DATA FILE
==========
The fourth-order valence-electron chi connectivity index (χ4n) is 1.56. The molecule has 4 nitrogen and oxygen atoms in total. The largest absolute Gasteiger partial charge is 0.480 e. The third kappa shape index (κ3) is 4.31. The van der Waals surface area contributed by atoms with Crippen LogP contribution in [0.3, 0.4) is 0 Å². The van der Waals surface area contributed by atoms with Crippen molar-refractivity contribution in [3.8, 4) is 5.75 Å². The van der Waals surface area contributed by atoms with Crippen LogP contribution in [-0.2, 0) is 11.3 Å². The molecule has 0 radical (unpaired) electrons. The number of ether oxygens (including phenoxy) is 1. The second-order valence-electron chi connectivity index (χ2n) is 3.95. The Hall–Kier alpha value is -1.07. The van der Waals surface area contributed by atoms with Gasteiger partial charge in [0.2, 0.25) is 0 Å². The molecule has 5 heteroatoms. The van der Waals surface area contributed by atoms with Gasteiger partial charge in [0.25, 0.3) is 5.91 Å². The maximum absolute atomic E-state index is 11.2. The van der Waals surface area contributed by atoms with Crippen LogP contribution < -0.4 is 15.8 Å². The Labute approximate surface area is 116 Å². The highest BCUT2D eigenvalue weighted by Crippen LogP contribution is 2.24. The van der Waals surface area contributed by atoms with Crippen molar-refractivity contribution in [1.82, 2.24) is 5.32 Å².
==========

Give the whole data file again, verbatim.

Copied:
The fourth-order valence-electron chi connectivity index (χ4n) is 1.56. The molecule has 4 nitrogen and oxygen atoms in total. The largest absolute Gasteiger partial charge is 0.480 e. The third kappa shape index (κ3) is 4.31. The van der Waals surface area contributed by atoms with Crippen LogP contribution in [0.3, 0.4) is 0 Å². The van der Waals surface area contributed by atoms with Crippen molar-refractivity contribution in [3.8, 4) is 5.75 Å². The van der Waals surface area contributed by atoms with Crippen LogP contribution in [-0.2, 0) is 11.3 Å². The molecule has 0 radical (unpaired) electrons. The number of ether oxygens (including phenoxy) is 1. The second-order valence-electron chi connectivity index (χ2n) is 3.95. The Hall–Kier alpha value is -1.07. The van der Waals surface area contributed by atoms with Gasteiger partial charge in [0.2, 0.25) is 0 Å². The molecule has 5 heteroatoms. The van der Waals surface area contributed by atoms with Gasteiger partial charge in [0.25, 0.3) is 5.91 Å². The maximum absolute atomic E-state index is 11.2. The van der Waals surface area contributed by atoms with Crippen LogP contribution < -0.4 is 15.8 Å². The Labute approximate surface area is 116 Å². The highest BCUT2D eigenvalue weighted by Crippen LogP contribution is 2.24. The van der Waals surface area contributed by atoms with Crippen molar-refractivity contribution in [1.82, 2.24) is 5.32 Å².